It was Saturday morning. No school, thank God. My best friend David Wilens and I met at Manny’s misnamed Candy Store—It sold everything from dustpans to egg creams. (milk, seltzer, and Fox’s U-Bet chocolate syrup.) Manny also sold pink balls. I have no idea why a ball, used mainly by boys, was always pink.
Anyway, David and I were there to pick out a ball to use in our stickball game. It wasn’t sufficient to simply decide between PennsyPinkie or the lighter-pink, rough-surfaced, and therefore more likely to curve, Spaldeen. (I don’t know why every one called it a spaldeen. It was clearly labeled Spalding.). We had to carefully pick the ball because each individual ball had a different amount of air in it—the more air, the farther the ball would travel. I, who fashioned myself more the homerun hitter, preferred the harder ball. David, the small-ball guy, tried to convince me to go for a softer one “because we’d be less likely to lose it.”
As we’re picking out our ball, I notice a four-foot-tall cardboard box with the tops of sticks sticking out of it, the diameter somewhat wider than the broomsticks we played stickball with. I pulled one out. Not only is it wider so maybe I wouldn’t so often swing and miss, it’s wrapped at the base with black adhesive tape so it would be grippier. This was a stickball player’s dream come true.
We didn’t have the $1.49 between us so we ran to my house and I begged my mother for the money. Seeing the urgency of the matter, she gave it to us without interrogation.
We returned to the box of bats, and to select one, we must have pulled out half of them, maybe 10 oversized broomsticks, creating a slip-and-fall hazard in the tiny store. Fortunately, Manny understood, or at least understood kids.
Why did we take out so many? You see, like the balls, they varied. Because wood weight varies, some were heavier than others—more power but lower bat speed. Some were darker and thus more powerful looking. We compromised and, now, firm spaldeen and stickball bat in tow, we bee-lined to the Junior High School 216 schoolyard, which had a concrete handball court that faced out toward a 200-foot-away fence---the perfect stickball “field.”
It must have rained a day or two before, so the outline of the chalk strike zone had mostly washed away. It was barely visible so that not only would the pitcher have trouble seeing it, there’d be no proof that a close pitch actually was in the strike zone. (Chalk sticks to pink balls.)
Creating the strike zone also required compromise. David’s pitching had better control and so he preferred a small zone. I tended to pitch wild and high, so I wanted the strike zone big and up to the top of the shoulder (one major league definition) rather than the armpit (an earlier definition.) We compromised and I chalked the agreed-upon strike zone. But in being the designated artiste, I subtly tweaked the strike zone toward my preferred size and location. (As with adults drafting agreements, s/he who wields the pen, gets the gray area.)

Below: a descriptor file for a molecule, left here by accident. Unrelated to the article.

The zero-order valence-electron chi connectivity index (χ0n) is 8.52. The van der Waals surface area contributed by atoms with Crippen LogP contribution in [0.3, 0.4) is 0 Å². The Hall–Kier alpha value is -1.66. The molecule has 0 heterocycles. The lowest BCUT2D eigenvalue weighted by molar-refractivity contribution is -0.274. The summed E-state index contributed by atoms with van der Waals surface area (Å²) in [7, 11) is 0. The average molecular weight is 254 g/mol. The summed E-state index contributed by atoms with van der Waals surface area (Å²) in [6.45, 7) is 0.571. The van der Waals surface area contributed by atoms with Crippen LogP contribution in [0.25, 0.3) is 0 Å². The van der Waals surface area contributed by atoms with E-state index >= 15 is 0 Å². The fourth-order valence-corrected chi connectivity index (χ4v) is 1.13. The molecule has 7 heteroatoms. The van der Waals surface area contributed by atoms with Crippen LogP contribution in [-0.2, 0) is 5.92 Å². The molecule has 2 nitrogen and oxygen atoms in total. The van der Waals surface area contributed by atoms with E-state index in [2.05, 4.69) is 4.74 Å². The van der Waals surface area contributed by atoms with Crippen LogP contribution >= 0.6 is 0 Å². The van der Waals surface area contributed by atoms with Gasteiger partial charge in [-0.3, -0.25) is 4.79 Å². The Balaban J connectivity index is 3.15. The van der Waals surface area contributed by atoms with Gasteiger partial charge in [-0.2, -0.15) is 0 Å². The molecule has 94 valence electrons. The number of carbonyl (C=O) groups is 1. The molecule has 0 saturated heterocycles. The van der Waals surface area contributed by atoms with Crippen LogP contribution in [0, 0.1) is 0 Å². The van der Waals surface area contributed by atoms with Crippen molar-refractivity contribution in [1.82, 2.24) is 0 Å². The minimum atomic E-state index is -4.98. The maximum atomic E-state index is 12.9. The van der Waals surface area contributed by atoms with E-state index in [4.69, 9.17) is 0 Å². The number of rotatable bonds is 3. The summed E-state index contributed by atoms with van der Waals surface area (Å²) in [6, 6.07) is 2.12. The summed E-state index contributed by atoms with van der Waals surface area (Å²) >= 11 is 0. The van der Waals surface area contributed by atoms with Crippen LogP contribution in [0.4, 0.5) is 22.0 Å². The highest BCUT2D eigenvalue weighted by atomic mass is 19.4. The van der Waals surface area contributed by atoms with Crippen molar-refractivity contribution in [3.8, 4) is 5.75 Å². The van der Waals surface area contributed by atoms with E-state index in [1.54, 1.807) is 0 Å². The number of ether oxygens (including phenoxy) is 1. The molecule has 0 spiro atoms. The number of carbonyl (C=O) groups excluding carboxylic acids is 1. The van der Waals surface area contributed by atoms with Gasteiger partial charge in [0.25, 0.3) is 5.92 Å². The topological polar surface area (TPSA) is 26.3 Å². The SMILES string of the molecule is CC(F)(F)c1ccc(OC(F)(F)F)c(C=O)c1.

We tossed a coin to see who would be the home “team.” I won and so I pitched first and David batted. Always pretending to be an all-star, I pretended, that day, to be Whitey Ford, Yankee lefthander, I too being a southpaw. David, ever the Dodger fan, pretended he was Maury Wills at bat.
Like in the majors, I got six warm-up pitches. My philosophy of warm-up pitches: Throw the first few slow and easy so you can get your rhythm and control (At age 12, you don’t worry about pulling a muscle.) but on the last warmup, throw as hard as you can even if, maybe especially if, it’s wild, scaring the hitter both with the difficulty of trying to hit against “Whitey Ford’s” best fastball but the possibility of getting beaned by it.
For the first real pitch, I decide to throw a hard fastball just outside of the strike zone so it’s close to the batter. That could make David, on the next pitch, move a little away from the plate so he'd find the ball unhittable if I then hit the outside corner. Oh, if only I had that much control. In actuality, I’m guessing the pitch was a foot above the strike zone. I always could plan better than perform.
Sometime during the game, I swung that new stickball bat and truly hit the crap out of the ball. It sailed out of the park, well past the fence 200 feet away. It is such moments that make millions of kids think they have the potential to go pro.
Our remembering, indeed detailing, such moments become some of life’s more pleasant memories.
Are there any moments you want to savor or even write about?
Marty Nemko's bio is in Wikipedia.